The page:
• Users Online: 689
  • Print this page
  • Email this page
ORIGINAL ARTICLE
Year : 2022  |  Volume : 11  |  Issue : 2  |  Page : 79-84

The effects of acupressure on sleep quality and compassion fatigue among emergency and critical care nurses during the coronavirus disease 2019 pandemic: A clinical trial


1 Trauma Nursing Research Center, Kashan University of Medical Sciences, Kashan, Iran
2 Department of Biostatistics and Epidemiology, Social Determinants of Health Research Center, School of Public Health, Kashan University of Medical Sciences, Kashan, Iran

Correspondence Address:
Mahdieh Sabery
Kashan University of Medical Sciences, School of Nursing and Midwifery, Ghotb Ravandi Highway, Nurse Road, Postal Code: 87159, 81151, Kashan
Iran
Login to access the Email id

Source of Support: None, Conflict of Interest: None


DOI: 10.4103/nms.nms_97_21

Rights and Permissions

Background: Sleep disorders and compassion fatigues are two main physical and psychological problems among nurses, particularly during the coronavirus disease 2019 (COVID-19) pandemic. Objectives: The aim of this study was to assess the effects of acupressure on sleep quality and compassion fatigue among emergency and critical care nurses during the COVID-19 pandemic. Methods: This randomized controlled trial was conducted in 2020. Participants were eighty nurses recruited from two hospitals in Iran and randomly allocated to control and intervention groups. Acupressure on the Shenmen point was self-administered by participants twice daily for 30 days. The Pittsburg Sleep Quality Index and the Nurses' Compassion Fatigue Inventory were used for data collection before and after the intervention. Data analysis was done using the paired-sample t, independent-sample t, Chi-square, and Mann–Whitney U tests as well as the analysis of covariance. Results: The mean score of the subjective sleep quality, sleep latency, sleep duration, and sleeping medication dimensions of sleep quality significantly decreased in the intervention group (P < 0.05). Moreover, despite no significant between-group difference respecting the pretest mean scores of sleep quality and its dimensions (P > 0.05), the posttest mean scores of sleep quality and its subjective sleep quality, sleep latency, sleep disturbances, and sleeping medication dimensions in the intervention group were significantly less than the control group (P < 0.05). Conclusion: As a noninvasive technique, acupressure can be used to significantly improve sleep quality among nurses during the COVID-19 pandemic.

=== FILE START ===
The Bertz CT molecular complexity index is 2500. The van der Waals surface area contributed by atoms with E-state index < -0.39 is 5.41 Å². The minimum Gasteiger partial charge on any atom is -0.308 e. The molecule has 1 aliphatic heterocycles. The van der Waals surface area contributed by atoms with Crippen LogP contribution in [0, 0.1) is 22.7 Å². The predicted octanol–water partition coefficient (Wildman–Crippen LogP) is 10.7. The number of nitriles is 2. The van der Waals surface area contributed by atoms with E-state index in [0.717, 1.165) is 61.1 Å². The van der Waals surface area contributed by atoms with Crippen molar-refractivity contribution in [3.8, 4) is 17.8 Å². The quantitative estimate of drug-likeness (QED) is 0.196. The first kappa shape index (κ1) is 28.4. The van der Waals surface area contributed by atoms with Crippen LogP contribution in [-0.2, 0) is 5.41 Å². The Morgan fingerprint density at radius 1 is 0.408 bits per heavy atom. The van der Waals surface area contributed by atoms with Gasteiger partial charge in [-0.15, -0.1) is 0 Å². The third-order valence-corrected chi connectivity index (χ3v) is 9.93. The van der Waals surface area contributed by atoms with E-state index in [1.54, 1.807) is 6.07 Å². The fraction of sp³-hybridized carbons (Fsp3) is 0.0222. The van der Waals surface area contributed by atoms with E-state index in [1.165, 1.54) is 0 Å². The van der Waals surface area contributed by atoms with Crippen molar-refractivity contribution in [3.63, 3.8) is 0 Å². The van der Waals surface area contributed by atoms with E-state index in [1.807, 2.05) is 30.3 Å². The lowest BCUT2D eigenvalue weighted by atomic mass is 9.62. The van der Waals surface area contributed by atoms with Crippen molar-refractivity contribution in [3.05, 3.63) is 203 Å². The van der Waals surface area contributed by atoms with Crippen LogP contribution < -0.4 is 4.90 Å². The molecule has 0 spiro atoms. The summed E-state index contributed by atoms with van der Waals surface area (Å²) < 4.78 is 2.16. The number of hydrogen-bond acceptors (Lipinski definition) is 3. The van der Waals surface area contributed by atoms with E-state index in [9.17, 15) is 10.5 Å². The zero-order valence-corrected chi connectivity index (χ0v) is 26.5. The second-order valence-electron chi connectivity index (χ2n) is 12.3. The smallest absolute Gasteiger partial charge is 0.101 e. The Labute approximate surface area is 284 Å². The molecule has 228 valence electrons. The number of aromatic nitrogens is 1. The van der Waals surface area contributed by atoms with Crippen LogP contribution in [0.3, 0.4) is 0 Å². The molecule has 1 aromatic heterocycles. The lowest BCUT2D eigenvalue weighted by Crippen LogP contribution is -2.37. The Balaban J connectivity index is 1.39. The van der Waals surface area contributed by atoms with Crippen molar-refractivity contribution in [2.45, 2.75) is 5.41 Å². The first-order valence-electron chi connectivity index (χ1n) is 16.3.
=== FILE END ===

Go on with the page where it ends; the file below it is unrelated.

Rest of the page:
[FULL TEXT] [PDF]*
Print this article     Email this article
 Next article
 Previous article
 Table of Contents

 Similar in PUBMED
   Search Pubmed for
   Search in Google Scholar for
 Related articles
 Citation Manager
 Access Statistics
 Reader Comments
 Email Alert *
 Add to My List *
 * Requires registration (Free)
 

 Article Access Statistics
    Viewed336    
    Printed8    
    Emailed0    
    PDF Downloaded56    
    Comments [Add]    

Recommend this journal